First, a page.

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Medical Terminology Daily (MTD) is a blog sponsored by Clinical Anatomy Associates, Inc. as a service to the medical community, medical students, and the medical industry. We will post a workweek daily medical or surgical term, its meaning and usage, as well as biographical notes on anatomists, surgeons, and researchers through the ages. Be warned that some of the images used depict human anatomical specimens.

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A Moment in History

Antoine Louis
(1723–1792)

French surgeon, anatomist, and physiologist. Following his medical studies and a long career as a physiologist, Antoine Louis was named Permanent Secretary of the Royal French Academy of Surgery. His other titles were those of Professor of the Royal Academy, Consultant Surgeon of the Armies of the King, member of the Royal Society of Sciences of Montpellier, Inspector of the Royal Military Hospitals, and Doctor in Law of the University of Paris. As a member of these academies Louis was instrumental in the design and construction of the guillotine. Initially called the "Louisette", this device was later named after another French physician in the same committee, Dr. Joseph-Ignace Guillotin.

Antoine Louis' name is better know to history as the eponymic origin of the "sternal angle" also know as the "Angle of Louis" and synonymously (probably by misspelling or translation) the "angle of Lewis", and "angle of Ludwig". This anatomical landmark is extremely important as it serves as a superficial landmark for important anatomical occurrences (click here).

As a point of controversy, there are some that contest the history of this eponym adjudicating it to Pierre Charles Alexander Louis (1787-1872), another French physician dedicated to the study of tuberculosis.

Sources:
1. Srickland, N; Strickland A Angle of Louis, More Than Meets the Eye. MedTalks:
2. Ramana, R. K., Sanagala, T. and Lichtenberg, R. (2006), A New Angle on the Angle of Louis. Congestive Heart Failure, 12: 197–199
3
. "The origin of Medical Terms" Skinner, HA; 1970


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Leonardo Botallus


This article is part of the series "A Moment in History" where we honor those who have contributed to the growth of medical knowledge in the areas of anatomy, medicine, surgery, and medical research.To search all the articles in this series, click here.

Leonardo Botallus (c.1530- ??) Italian anatomist and physician,Leonardo Botallus (also known as Botalli, Botallo, or Botal) was born circa 1530 in the region of Piedmont. Botallus studied medicine at the italian university of Pavia, where he was a student under Gabrielle Fallopius.  Botallus graduated circa 1553.  He was an avid advocate of bloodletting, causing him to direct his anatomical studies towards the subject of the vascular system. Although he did not discover the foramen ovale and the ductus arteriosus, he mentions these structures by those names in both his posthumous  publications " De via sanguinis a dextro in sinistro cordis ventriculum" (1640) and "Opera Omnia Medica et Chirurgica" (1660)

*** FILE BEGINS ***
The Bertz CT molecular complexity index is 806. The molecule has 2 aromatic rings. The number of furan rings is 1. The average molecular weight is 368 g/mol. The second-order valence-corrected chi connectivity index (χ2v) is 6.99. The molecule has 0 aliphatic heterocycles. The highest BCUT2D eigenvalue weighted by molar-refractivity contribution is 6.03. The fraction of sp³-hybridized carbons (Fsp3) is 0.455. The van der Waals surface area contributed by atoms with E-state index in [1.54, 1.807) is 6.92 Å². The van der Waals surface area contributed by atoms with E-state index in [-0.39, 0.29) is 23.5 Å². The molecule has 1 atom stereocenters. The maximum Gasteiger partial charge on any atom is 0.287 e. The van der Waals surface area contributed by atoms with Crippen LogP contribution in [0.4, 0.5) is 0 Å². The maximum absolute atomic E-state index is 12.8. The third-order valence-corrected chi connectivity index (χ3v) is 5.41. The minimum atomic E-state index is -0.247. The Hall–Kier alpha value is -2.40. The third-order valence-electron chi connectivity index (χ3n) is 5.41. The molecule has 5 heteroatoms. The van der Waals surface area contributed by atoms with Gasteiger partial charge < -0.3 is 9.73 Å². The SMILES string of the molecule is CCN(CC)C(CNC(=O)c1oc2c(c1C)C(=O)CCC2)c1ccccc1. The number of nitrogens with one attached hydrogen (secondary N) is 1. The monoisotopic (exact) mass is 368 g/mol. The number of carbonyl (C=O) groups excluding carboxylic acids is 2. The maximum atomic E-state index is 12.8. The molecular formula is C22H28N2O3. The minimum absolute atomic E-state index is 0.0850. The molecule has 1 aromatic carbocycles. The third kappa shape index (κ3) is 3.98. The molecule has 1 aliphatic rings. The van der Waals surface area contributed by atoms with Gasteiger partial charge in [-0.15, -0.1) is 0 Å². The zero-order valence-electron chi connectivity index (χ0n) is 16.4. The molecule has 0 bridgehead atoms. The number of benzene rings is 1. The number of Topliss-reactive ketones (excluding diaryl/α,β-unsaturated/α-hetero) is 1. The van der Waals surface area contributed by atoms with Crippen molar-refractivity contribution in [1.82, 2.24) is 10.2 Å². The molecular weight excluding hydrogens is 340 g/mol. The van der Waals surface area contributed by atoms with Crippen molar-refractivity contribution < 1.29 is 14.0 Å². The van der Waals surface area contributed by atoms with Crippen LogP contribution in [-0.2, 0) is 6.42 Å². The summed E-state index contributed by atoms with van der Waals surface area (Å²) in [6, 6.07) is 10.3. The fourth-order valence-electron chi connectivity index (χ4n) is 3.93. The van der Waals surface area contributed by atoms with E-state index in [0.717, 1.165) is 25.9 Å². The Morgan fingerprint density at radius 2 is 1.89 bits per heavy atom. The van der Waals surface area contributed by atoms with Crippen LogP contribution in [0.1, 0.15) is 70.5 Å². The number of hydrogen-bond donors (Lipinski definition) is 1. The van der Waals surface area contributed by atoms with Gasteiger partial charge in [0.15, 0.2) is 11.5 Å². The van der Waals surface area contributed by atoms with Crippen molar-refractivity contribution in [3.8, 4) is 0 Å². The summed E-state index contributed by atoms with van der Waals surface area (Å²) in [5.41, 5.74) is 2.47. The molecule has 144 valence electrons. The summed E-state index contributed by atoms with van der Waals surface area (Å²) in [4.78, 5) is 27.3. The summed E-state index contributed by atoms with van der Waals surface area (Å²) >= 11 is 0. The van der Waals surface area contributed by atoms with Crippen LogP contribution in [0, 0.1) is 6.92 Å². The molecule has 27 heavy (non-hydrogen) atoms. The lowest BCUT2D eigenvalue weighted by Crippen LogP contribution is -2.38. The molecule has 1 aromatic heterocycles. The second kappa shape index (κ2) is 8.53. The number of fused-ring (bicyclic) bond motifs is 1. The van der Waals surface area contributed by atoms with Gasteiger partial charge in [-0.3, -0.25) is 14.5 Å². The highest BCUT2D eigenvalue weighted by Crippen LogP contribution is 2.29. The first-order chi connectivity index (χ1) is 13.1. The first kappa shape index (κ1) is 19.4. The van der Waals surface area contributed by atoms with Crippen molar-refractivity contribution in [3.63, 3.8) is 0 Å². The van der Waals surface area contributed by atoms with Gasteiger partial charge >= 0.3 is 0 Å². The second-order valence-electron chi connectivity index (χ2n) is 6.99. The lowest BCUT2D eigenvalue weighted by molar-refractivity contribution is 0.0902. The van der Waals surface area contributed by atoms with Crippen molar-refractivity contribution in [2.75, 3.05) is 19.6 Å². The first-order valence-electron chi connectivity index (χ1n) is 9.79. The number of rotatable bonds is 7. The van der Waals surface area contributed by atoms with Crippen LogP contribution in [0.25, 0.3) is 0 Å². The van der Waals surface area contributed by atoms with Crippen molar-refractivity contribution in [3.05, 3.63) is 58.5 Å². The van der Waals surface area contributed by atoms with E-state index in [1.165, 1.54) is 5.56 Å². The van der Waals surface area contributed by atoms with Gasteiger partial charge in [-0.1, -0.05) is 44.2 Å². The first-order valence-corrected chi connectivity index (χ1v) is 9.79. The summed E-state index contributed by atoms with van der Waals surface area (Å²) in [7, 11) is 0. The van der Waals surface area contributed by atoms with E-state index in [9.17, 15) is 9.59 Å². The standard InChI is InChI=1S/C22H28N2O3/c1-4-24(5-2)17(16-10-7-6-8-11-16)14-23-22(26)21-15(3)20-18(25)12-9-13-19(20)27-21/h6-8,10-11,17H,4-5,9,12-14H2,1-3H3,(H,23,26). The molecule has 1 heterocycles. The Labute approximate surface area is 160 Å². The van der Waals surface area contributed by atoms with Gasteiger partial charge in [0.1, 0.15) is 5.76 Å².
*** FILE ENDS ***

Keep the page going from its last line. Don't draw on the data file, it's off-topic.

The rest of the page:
In France Botallus became physician to King Charles IX. Not much more is known about Botallus, and  history fails to record his date and place of death, as well as his image. The image depicted here is from his 1660 publication. Click on the image for a larger depiction.

Botallus' name is eponymically remembered in the following structures:

Image from Botallus '<em>Opera Omnia Anatomica et Chirurgica'</em>

Foramen of Botallus: The foramen ovale, an opening found in the fetus in the region of the fossa ovalis that closes upon birth
Duct of Botallus: A communicating vessel between the left pulmonary artery and the proximal region of the descending aorta, part of fetal circulation, also known as the ductus arteriosus
Ligament of Botallus: The closed ductus arteriosus in the adult

Sources:
1. "History of medicine; a correlative text, arranged according to subjects" Mettler, C Ch. 1947 The Blakiston Co 
2. "Stedmans Medical Eponyms" Forbis, P; Bartolucci, SL. Williams & Wilkins 1998
3. "The origin of Medical Terms" Skinner, AH, 1970
4. "The First Closure of the Persistent Ductus Arteriosus" Alexi-Meskishvili,V; B?ttcher, W. Ann Thorac Surg 2010;90:349 –56
NOTE: There is no known image of Botallus. Skinner's "Origin of Medical Terms" shows one, but we could not confirm the origin of the image. If you know or have one, let us know